FORT WORTH, Texas, Feb. 18, 2016 /PRNewswire-USNewswire/ -- The water crisis in Flint, Michigan has possibly exposed hundreds of pregnant and lactating women to dangerously high levels of lead and is a serious and ongoing crisis. HMBANA is working with Representatives Erika Geiss (D-Taylor), Sheldon Neeley (D-Flint), Phil Phelps (D-Flushing), Kiddada Green of Black Mothers Breastfeeding Association and other community partners to provide safe, evidenced-based pasteurized donor human milk for mothers and babies impacted by high lead levels.
With rare exception, human milk is the best first food for infants and young children−including premature and sick newborns. When mothers' own milk is not available, provision of evidence-based, pasteurized, screened donor human milk is the next best option, and soy- or cows' milk-based manufactured formula or other non-evidence-based products a last resort.
Since 2015, Rep. Geiss has been working on legislation to provide access to and safeguards for donor human milk across Michigan. "This crisis is creating concern for the nursing mothers of Flint, who don't know if their breast milk is safe. For them, using formula undermines their ability to provide breastmilk for their children. Until nursing mothers in Flint have the complete information and knowledge that their milk is free of lead, they and their families must have access to safe, pasteurized donor human milk."
"A portion of the state-proposed $15 M provided under the Food and Nutrition Budget Supplemental for Flint to deal with the Flint water crisis should be immediately released to support Flint's youngest and most vulnerable infants," states Kiddada Green, Founding Executive Director of Black Mothers' Breastfeeding Association. "We must be assured that pregnant and breastfeeding mothers are no longer victimized. Forcing mothers to compromise the health benefits associated with exclusive breastfeeding for the use of infant formula when safe donor milk is available here in Michigan should be unlawful."
According to the American College of Obstetricians and Gynecologists (ACOG) Opinion on Lead Screening During Pregnancy and Lactation, "Prenatal lead exposure has known adverse effects on maternal health and infant outcomes across a wide range of maternal blood lead levels," lead poisoning is known to adversely affect brain development. Several studies have found high lead levels in breast milk are correlated with a high level of maternal exposure. At present, most studies agree that lead poisoning through breast milk is only a concern if the mother has high blood-lead levels as determined through a serum blood screening.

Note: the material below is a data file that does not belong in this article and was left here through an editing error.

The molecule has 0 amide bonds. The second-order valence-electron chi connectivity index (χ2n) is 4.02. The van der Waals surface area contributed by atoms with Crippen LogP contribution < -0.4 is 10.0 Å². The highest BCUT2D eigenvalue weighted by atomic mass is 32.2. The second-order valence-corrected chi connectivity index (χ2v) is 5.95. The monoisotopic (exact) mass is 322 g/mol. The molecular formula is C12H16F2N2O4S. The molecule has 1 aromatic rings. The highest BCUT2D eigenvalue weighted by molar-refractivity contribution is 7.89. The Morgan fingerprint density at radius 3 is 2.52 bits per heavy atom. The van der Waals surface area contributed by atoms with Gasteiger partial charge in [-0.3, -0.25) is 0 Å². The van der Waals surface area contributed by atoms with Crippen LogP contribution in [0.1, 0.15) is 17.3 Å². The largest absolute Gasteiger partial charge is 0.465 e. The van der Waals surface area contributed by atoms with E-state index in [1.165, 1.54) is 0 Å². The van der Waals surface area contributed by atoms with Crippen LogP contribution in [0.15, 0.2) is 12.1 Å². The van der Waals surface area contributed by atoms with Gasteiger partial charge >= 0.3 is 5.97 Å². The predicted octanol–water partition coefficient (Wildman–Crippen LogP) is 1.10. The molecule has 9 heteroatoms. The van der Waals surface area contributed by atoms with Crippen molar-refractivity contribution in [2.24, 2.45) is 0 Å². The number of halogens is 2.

- Initiation of breastfeeding should be encouraged postpartum in a woman with a blood lead level less than 40 micrograms/dL.
- A breastfeeding woman with a confirmed blood lead level of 40 micrograms/dL or higher should be advised to pump and discard her breast milk until her blood lead level has decreased to less than 40 micrograms/dL.
Bronson Methodist Hospital in Kalamazoo has a donor human milk bank; one of the primary sources for human milk in Michigan. "We are pleased to be able to provide donor human milk for lactating mothers in Flint. Once a mother has been supported to rid lead from her body while maintaining her milk supply, it is safe for baby and mother to resume breastfeeding" says Cindy Duff, Supervisor of the Bronson Mothers' Milk Bank.
Since 2006, the Bronson Mothers' Milk Bank has been coordinating a community-based response for the provision of safe, pasteurized donor human milk to address the needs of Michigan's most vulnerable residents−babies. Bronson Mothers' Milk Bank is a member milk bank of the Human Milk Banking Association of North America, (HMBANA). Since 1985, HMBANA member milk banks have operated under a set of rigorous evidence-based guidelines for donor recruitment, safe screening, processing and distribution of donor human milk for the most vulnerable babies.
HMBANA (the accreditation and oversight body for all nonprofit milk banks in North America) takes the position that accepting milk donations from carefully screened volunteer donors is the most ethical way to ensure that milk donations will be shared with the most critically ill of infants. Through following the nonprofit model of milk banking, HMBANA milk banks prioritize infant health when distributing donor milk to infants with medical need.
HMBANA milk banks follow procedures based on scientific evidence and recommendations from the FDA and CDC. All milk banks affiliated with HMBANA follow the same rigorous standards for screening, processing and distributing donor human milk to fragile infants, which have produced incredibly positive results for these infants and their families.
About Human Milk Banking Association of North America
In 2014, HMBANA's 24 member milk banks have dispensed 3.8 million ounces of lifesaving donor human milk to critically ill hospitalized infants in all 50 states and most of Canada. Visit www.hmbana.org for more information about HMBANA and member milk bank locations. Contact Information-Bronson Mothers' Milk +1 (269) 341-6146.
SOURCE Human Milk Banking Association of North America